[Samba] Windows ACL adjustments, permission denied

Henrik Zagerholm henke at mac.se
Fri Jan 6 10:23:56 GMT 2006

Snippet from http://searchopensource.techtarget.com/tip/ 



Windows NT/200X ACLs

The following table provides a summary of the 14 key ACE flags that  
are supported in Windows 2000 and later products (for example,  
Windows XP Professional):

Windows ACE
File Attribute Flag

Full Control

Traverse Folder/Execute File

List Folder/Read Data

Read Attributes

Read Extended Attributes

Create Files/Write Data

Create Folders/Append Data

Write Attributes

Write Extended Attributes

Delete Subfolders and Files


Read Permissions

Change Permissions

Take Ownership
In this table, the # character means this flag is selected only when  
the Full Control flag is set. The File Attribute Flag shown in the  
right column shows how the Windows ACE flags are mapped to UNIX POSIX  
ACL permissions of rwx for users/groups/others (ugo) and for the  
extended POSIX ACLs described earlier. The reference to "all" means  
that read permission can not be denied for the owner and group owner  
of a UNIX file or directory.

As can be seen from the table, many Windows ACE flags have no  
equivalent in the UNIX operating system space. The Samba Team was  
thus compelled to map the flags in a sensible manner so as to achieve  
the net desired capability to copy files and directories with  
preservation of Windows ACL controls. The net result, however, is  
that files copied from a Windows 200X server to a Samba server will  
lose some ACL information. This is inconsequential so long as the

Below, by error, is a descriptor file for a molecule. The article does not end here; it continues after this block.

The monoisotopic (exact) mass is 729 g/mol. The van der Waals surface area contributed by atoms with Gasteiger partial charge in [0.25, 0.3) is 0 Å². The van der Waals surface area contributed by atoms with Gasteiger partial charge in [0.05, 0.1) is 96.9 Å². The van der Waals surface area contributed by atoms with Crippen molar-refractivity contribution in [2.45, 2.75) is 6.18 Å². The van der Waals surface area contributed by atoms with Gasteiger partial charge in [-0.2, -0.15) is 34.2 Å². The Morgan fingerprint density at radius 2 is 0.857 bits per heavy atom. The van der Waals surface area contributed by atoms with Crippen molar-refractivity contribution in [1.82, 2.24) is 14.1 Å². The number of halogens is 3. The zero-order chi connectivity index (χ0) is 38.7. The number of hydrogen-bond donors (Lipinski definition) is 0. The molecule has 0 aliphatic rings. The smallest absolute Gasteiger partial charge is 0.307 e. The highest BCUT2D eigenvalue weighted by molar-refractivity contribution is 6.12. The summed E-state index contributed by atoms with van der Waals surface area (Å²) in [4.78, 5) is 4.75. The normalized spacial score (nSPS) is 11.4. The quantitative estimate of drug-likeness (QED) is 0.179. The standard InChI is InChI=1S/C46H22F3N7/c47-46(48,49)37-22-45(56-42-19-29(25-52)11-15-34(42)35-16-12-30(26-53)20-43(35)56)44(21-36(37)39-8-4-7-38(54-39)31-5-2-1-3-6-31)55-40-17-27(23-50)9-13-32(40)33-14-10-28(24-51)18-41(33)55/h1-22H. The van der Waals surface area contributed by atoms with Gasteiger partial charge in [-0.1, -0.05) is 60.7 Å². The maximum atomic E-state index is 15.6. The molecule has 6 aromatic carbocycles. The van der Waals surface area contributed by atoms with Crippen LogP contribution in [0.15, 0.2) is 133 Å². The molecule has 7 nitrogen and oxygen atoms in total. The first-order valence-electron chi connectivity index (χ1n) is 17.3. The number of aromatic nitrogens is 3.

files are then not copied back to the Windows 200X server.

Windows ACLS are familiar to Windows network administrators because  
they are the sole tool available for access control to files,  
directories and shares. Windows NT/200X systems have no concept of an  
inherent scheme of ownership by a user/group/other triplet. Windows  
files do have a concept of an owner, but not a group owner. Access  
control is entirely implemented by way of ACLs.

In fact, it is entirely possible under Windows to remove all ACEs  
from the ACL. In earlier versions of Windows (3.10) it was possible  
for the Windows administrator to do so, with the result that even the  
administrator then could not access the affected files. The recovery  
of dis-accessed files on such systems required giving the  
administrator appropriate rights and privileges to permit the dis- 
accessed files to be reclaimed. Such problem is not possible within  
the UNIX operating system environment. Fortunately, since Windows NT4  
the administrator by default has the ability to recover dis-accessed  

Windows ACLs are horribly complicated compared with the simplicity of  
UNIX file and directory permissions and POSIX extended ACLs. Windows  
ACLs were designed from a computing science perspective to provide  
such complex capabilities that most Windows administrators fail to  
correctly understand how best to use them. Furthermore, few Windows  
programmers understand how to correctly use the ACL API, resulting in  
most Windows applications not making use of ACLs as they could.

Windows ACLs are highly specific with complex orders of precedence.  
One common mistake that is made by new users is to implement the  
following specification (as a manager might prescibe it):

Everyone should be denied access to XYZ folder and files
Engineers should have read access
Managers should have write access